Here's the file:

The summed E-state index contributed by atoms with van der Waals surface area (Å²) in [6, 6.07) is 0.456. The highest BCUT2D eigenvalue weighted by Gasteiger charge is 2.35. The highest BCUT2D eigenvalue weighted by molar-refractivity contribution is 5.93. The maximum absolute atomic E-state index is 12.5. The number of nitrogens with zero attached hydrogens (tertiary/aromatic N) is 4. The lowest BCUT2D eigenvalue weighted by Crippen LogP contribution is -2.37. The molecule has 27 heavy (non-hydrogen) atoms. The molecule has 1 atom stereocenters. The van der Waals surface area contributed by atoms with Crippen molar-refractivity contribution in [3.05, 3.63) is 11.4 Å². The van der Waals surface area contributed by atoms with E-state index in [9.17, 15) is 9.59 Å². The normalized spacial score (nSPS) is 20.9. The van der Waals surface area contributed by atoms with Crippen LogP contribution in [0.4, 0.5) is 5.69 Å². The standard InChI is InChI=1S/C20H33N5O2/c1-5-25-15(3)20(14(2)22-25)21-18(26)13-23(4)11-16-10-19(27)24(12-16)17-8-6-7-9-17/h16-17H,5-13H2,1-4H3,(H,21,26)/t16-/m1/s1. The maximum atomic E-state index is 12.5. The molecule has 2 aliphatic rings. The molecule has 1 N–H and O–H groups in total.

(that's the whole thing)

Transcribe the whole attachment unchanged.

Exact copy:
The summed E-state index contributed by atoms with van der Waals surface area (Å²) in [6, 6.07) is 0.456. The highest BCUT2D eigenvalue weighted by Gasteiger charge is 2.35. The highest BCUT2D eigenvalue weighted by molar-refractivity contribution is 5.93. The maximum absolute atomic E-state index is 12.5. The number of nitrogens with zero attached hydrogens (tertiary/aromatic N) is 4. The lowest BCUT2D eigenvalue weighted by Crippen LogP contribution is -2.37. The molecule has 27 heavy (non-hydrogen) atoms. The molecule has 1 atom stereocenters. The van der Waals surface area contributed by atoms with Crippen molar-refractivity contribution in [3.05, 3.63) is 11.4 Å². The van der Waals surface area contributed by atoms with E-state index in [9.17, 15) is 9.59 Å². The normalized spacial score (nSPS) is 20.9. The van der Waals surface area contributed by atoms with Crippen LogP contribution in [0.4, 0.5) is 5.69 Å². The standard InChI is InChI=1S/C20H33N5O2/c1-5-25-15(3)20(14(2)22-25)21-18(26)13-23(4)11-16-10-19(27)24(12-16)17-8-6-7-9-17/h16-17H,5-13H2,1-4H3,(H,21,26)/t16-/m1/s1. The maximum atomic E-state index is 12.5. The molecule has 2 aliphatic rings. The molecule has 1 N–H and O–H groups in total.